Transcript of the Prime Minister Hon. Tony Abbott doorstop interview, Mumbai, India

 

 tony abbott and sachin tendulkar

 

 

 

 

 

 

 

 

 

Brett Lee, Prime Minister Tony Abbott, Sachin Tendulkar and Adam Gilchrist, at the Cricket Club of India in Mumbai.

abbott 3 - 040914_Andrew Robb-Mumbai_258small

 

 

 

Australian Minister for Trade and Investment The Hon. Andrew Robb lights a ceremonial candle during his visit with Prime Minister Tony Abbott to Mumbai University to launch the New Colombo Plan promoting Australia India student mobility. The senior Australian Government officials were in India to meet with Indian business figures and to promote investment opportunities between Australia and India

In a doorstop interview by Prime Minister Tony Abbott who is in India and about to sign the uranium deal when asked a question by a journalist that uranium may be used for nuclear weapons,  Mr Abbott answered, “These are the commitments that we’ve got from the Indian Government, and India has an absolutely impeccable non-proliferation record – an absolutely impeccable non-proliferation record – and India has been a model international citizen. India threatens no one. India is the friend to many. India is the world’s emerging democratic superpower, and this is an important sign of the mutual trust that exists between Australia and India.”

PM Abbott talked about FTA with India, Adani’s coalmine in Australia and how Australia can provide energy to India with its large reserves of uranium and coal.

 

Here is the transcript of the full doorstop interview:

Subjects: Visit to India; uranium; ISIL; trade; Ukraine.

 

PRIME MINISTER:

Thirty-three years ago, I was here in Mumbai as a student backpacker. It’s a thrill and honour to be back here as Prime Minister of Australia.

It’s great to be here at the Cricket Club of India, one of the hallowed grounds of this country, a place where so many Australians and Indians have done battle; a place where so many friendships between Australians and Indians have been forged.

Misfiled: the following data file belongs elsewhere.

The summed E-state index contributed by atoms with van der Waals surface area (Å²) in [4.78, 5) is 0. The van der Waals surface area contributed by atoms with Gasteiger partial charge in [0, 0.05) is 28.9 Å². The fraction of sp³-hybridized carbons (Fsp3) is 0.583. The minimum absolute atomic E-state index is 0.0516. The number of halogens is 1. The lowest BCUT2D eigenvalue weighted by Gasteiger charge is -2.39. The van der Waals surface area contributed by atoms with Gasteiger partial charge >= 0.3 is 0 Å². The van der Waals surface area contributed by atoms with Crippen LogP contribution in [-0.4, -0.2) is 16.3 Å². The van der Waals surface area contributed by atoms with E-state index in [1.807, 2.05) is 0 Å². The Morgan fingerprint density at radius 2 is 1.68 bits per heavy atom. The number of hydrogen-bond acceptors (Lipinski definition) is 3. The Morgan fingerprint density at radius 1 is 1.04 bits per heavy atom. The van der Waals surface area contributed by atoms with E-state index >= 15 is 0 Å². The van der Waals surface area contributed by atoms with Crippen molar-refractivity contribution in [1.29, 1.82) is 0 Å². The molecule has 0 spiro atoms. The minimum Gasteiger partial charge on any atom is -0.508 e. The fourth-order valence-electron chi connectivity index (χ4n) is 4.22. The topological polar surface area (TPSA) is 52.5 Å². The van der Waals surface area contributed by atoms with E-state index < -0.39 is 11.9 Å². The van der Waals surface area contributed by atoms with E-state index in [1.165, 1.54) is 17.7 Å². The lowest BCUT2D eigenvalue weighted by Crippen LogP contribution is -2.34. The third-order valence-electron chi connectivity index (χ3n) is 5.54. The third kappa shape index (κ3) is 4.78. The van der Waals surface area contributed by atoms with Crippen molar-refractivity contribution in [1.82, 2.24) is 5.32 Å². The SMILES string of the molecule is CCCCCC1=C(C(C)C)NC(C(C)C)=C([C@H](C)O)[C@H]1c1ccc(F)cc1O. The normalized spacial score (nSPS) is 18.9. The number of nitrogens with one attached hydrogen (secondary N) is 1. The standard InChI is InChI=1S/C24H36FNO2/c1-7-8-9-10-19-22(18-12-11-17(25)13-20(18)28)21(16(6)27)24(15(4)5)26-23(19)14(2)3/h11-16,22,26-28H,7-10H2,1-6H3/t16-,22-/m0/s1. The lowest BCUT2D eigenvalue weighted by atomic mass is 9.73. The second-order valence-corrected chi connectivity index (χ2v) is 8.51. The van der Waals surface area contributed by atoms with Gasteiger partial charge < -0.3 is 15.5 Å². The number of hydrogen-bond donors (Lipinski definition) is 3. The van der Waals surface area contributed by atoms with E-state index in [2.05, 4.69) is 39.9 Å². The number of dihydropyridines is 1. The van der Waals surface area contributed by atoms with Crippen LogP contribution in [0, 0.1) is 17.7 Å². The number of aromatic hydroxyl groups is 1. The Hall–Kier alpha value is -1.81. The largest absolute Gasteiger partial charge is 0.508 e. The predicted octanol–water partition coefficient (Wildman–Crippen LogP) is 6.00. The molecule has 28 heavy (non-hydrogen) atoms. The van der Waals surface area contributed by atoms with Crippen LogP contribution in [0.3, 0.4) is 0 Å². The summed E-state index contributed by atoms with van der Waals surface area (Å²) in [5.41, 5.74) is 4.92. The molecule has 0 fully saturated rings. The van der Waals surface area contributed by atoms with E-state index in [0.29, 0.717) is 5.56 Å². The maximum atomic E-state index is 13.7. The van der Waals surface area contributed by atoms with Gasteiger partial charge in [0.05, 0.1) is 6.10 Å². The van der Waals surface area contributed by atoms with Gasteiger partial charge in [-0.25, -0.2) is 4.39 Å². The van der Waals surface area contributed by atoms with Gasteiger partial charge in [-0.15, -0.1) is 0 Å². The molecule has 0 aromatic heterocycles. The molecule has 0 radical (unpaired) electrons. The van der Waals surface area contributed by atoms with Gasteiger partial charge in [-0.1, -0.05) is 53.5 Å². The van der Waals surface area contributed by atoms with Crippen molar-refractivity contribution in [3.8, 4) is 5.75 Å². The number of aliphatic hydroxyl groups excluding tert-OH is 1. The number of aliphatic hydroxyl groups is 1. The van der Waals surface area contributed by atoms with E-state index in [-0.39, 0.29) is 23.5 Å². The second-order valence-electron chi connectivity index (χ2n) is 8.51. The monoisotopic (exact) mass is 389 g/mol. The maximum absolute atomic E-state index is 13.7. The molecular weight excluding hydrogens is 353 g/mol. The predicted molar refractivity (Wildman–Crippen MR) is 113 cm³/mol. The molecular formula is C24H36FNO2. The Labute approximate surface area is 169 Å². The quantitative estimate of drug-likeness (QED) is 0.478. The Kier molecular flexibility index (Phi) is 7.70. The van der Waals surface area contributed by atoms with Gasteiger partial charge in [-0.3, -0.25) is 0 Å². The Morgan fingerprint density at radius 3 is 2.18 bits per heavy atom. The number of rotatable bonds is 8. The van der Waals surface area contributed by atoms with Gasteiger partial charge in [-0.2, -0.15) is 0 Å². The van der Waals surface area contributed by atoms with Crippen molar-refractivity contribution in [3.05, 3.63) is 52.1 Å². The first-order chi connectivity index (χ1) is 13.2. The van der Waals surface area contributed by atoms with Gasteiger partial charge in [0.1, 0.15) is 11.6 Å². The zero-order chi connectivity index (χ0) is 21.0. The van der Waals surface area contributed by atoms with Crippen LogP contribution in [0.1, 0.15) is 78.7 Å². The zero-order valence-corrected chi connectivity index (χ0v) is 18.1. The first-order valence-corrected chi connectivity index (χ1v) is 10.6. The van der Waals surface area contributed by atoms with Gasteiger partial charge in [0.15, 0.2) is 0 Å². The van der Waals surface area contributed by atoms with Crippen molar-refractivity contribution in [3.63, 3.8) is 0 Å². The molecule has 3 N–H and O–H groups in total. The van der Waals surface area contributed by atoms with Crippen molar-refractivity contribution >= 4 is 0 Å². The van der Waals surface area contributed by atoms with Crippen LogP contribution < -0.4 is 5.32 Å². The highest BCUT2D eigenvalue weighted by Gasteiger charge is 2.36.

It was also good today to be talking to Australian and Indian business leaders about the relationship between our two countries. We have been strategic partners for some time. The Strategic Partnership Agreement was signed when Prime Minister Rudd visited India in 2009. What I hope to do on this trip is deepen the strategic partnership and the economic partnership.

This is already an important economic relationship. I want it to be far more important in the years and decades to come. We haven’t invested enough time and effort in this particular relationship when it comes to trade and investment. We do need to invest more time and effort into the trade and investment relationship with India. If we do put the same amount of time and effort into this one that we’ve put into some of our other relationships, there’s no reason why the economic relationship with India in the years to come cannot resemble the economic relationship that we’ve already got with the major countries of North Asia.

So, it is good to be here on day one of this visit.

I feel particularly privileged to be the first state visitor in the prime ministership of Narendra Modi. I am very much looking forward to meeting him and other senior members of the Indian Government in New Delhi tomorrow.

QUESTION:

Prime Minister, the deal that you’re likely to sign tomorrow with Prime Minister Modi about uranium exports, how can you guarantee that that uranium won’t be used in Indian nuclear weapons or be used to quarantine Indian domestic supplies of uranium for nuclear weapons?

PRIME MINISTER:

These are the commitments that we’ve got from the Indian Government, and India has an absolutely impeccable non-proliferation record – an absolutely impeccable non-proliferation record – and India has been a model international citizen. India threatens no one. India is the friend to many. India is the world’s emerging democratic superpower, and this is an important sign of the mutual trust that exists between Australia and India.

QUESTION:

Mr Abbott, will you be discussing Ukraine and Iraq with Mr Modi, and what can Australia bring to NATO in terms of cooperation?

 

PRIME MINISTER: